The South Caucasus countries are beginning to feel the effect of Western sanctions on Russia for its invasion of Ukraine. As in Central Asia, there will be far more losers than winners.
Take Georgia. Tbilisi has not had diplomatic relations with Moscow since its own war with Russia in 2008 and the Kremlin’s subsequent recognition of Abkhazia and South Ossetia as independent.
Yet Georgia remains exposed. Russians tourists are a top visitor; the World Tourism and Travel Council estimates tourism supports 10 percent of Georgian jobs. As for trade, last year 55 percent of Georgia’s wine exports were sold to Russia.
Moscow has used these ties to pressure Tbilisi in the past. It banned Georgian wine and mineral water between 2006 and 2013; in 2019 the Kremlin slapped a tourism embargo on the country when it was unhappy over anti-Russia protests.
The decreased value of the Russian ruble – and the new difficulty converting it – will thus have a direct impact by making it more expensive for Russians to visit and buy Georgian products.
Concerns have already rippled through Georgia’s own currency, the lari, which has lost roughly 7 percent of its value against the U.S. dollar since the war began. It had fallen further, but bounced back and stabilized after Georgia’s central bank sold $39.57 million supporting the lari on March 9.
The Georgian government has cited the potential economic impact as its reason for not joining international sanctions on Russia. Yet this too is risky. At least one European bank, Sweden’s Handelsbanken, has said it will suspend transactions with the country.
Georgia’s breakaway regions, South Ossetia and Abkhazia, were already seeing Kremlin subsidies dry up before its latest war in Ukraine. Russian Deputy Economy Minister Dmitry Volvach said on March 10 that Moscow plans to further reduce its financial support to help the territories “realize their potential.” That may be difficult for Abkhazia, which suffers a rolling electricity crisis that only imports from Russia can alleviate.
Armenia is the South Caucasus state most at risk of direct economic fallout from Russia’s crisis. It is a member of the Kremlin-led Eurasian Economic Union (EAEU). There have been calls to pre-emptively sanction EAEU members to close potential loopholes to the West’s economic chokehold, though the bloc does not have the capacity to help Russia in any significant way.
In fact, Russia has imposed export restrictions even on fellow EAEU members. Moscow has suspended exports of corn, wheat and other cereals to these closest of allies through the summer. Armenia imports 70 percent of its wheat and 99 percent of those imports hailed from Russia in 2020. While bread remains widely available in Yerevan, local sources report the price has ticked up as much as 20 percent this month.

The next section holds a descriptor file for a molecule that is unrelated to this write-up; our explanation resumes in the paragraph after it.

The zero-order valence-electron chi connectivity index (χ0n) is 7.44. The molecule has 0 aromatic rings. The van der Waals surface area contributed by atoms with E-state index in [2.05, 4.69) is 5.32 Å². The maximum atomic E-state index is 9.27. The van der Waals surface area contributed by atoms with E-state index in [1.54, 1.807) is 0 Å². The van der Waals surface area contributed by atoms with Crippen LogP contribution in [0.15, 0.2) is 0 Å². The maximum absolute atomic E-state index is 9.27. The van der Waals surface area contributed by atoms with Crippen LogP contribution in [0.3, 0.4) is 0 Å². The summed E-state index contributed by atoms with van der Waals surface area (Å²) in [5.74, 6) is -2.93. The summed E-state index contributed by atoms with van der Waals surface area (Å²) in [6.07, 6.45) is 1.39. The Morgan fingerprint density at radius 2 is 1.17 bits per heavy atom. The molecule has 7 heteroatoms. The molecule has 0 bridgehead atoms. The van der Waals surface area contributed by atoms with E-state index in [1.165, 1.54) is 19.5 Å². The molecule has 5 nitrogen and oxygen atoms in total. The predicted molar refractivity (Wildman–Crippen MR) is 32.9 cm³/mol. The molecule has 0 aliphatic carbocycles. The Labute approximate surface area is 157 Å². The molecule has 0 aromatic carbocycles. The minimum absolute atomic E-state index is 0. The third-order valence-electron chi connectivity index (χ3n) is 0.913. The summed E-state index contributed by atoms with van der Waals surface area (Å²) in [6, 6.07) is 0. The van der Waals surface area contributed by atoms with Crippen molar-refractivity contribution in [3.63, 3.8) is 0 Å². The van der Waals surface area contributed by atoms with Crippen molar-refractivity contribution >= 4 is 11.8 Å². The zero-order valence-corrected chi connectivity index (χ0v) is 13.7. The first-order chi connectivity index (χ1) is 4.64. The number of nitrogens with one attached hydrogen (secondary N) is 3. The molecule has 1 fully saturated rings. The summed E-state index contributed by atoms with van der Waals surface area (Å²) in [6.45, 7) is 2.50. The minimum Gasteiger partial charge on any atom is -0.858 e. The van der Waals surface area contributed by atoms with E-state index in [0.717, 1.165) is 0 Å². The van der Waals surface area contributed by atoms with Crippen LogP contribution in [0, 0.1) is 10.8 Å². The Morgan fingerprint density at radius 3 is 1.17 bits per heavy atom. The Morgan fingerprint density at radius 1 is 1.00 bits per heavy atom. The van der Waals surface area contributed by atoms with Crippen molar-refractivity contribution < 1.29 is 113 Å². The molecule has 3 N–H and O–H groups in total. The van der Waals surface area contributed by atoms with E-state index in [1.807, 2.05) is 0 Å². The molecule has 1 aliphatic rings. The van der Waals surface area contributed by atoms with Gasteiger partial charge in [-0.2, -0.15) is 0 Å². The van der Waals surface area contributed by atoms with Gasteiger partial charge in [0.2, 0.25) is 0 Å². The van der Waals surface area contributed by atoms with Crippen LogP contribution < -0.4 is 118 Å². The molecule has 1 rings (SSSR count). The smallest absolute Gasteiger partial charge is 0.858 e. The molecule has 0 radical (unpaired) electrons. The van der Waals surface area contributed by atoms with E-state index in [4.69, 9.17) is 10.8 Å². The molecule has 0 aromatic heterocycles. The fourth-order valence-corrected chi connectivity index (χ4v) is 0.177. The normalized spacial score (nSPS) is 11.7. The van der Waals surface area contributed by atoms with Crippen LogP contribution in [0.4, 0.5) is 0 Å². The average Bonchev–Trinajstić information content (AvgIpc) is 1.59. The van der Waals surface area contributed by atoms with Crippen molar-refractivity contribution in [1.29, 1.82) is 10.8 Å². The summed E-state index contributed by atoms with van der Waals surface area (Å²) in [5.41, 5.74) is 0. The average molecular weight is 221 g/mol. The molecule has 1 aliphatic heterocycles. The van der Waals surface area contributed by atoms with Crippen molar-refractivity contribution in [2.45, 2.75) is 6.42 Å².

The Armenian dram is exposed as well, falling some 8 percent against the U.S. dollar since the war began. It is battered by declining remittances as the ruble falls, and decreased revenues from Armenian agricultural exports to Russia. The central bank on March 15 raised its baseline interest rate from 8 to 9.25 percent. Armenia likewise upped its rate in 2014-2015 in line with action from Russia’s central bank. Further increases are likely given that Russia’s own baseline rate is already at 20 percent.
Yerevan does have one potential lifeline in its gold and copper exports, but Russia is heavily invested in the mines, particularly the flagship Zangezur Copper Molybdenum Combine, whose owners are potential sanctions targets given their Kremlin links. Production has already stopped at one Armenian mine owned by a sanctioned Russian bank.
Any impact on Armenia will also be felt in Nagorno-Karabakh. The territory does not have a significant economy of its own, but relies on support from Yerevan (and the Armenian diaspora). It is, however, surrounded by Azerbaijan, whose forces have tightened their encirclement since the 2020 war.
Oil and gas producer Azerbaijan could be the rare Eurasian “winner” from the economic turbulence in Russia.
Baku has spoken of increasing natural gas supplies to help Europe wean itself off Russian gas. Though Russian firms have a presence in Azerbaijan, and Vladimir Putin has tried to bring Azerbaijan closer in recent months, the industry operates relatively independent of Moscow. Baku has said it plans to continue shipping oil for refining via Russia, but just 6 percent of exports headed that way last year.
With realpolitik governing the West’s search for hydrocarbon alternatives, and oil prices high, Azerbaijan is in a good fiscal position.
That does not mean Baku’s foreign policy is entirely independent. Russia has some 2,000 peacekeepers in Karabakh whom the government wants to see depart when their mandate is up for renegotiation in 2025.
The South Caucasus is exposed to Russia’s economy, but even more so to its security policies. Putin’s aggression in Ukraine bodes poorly for both.
Maximilian Hess is a London-based political risk analyst and writer.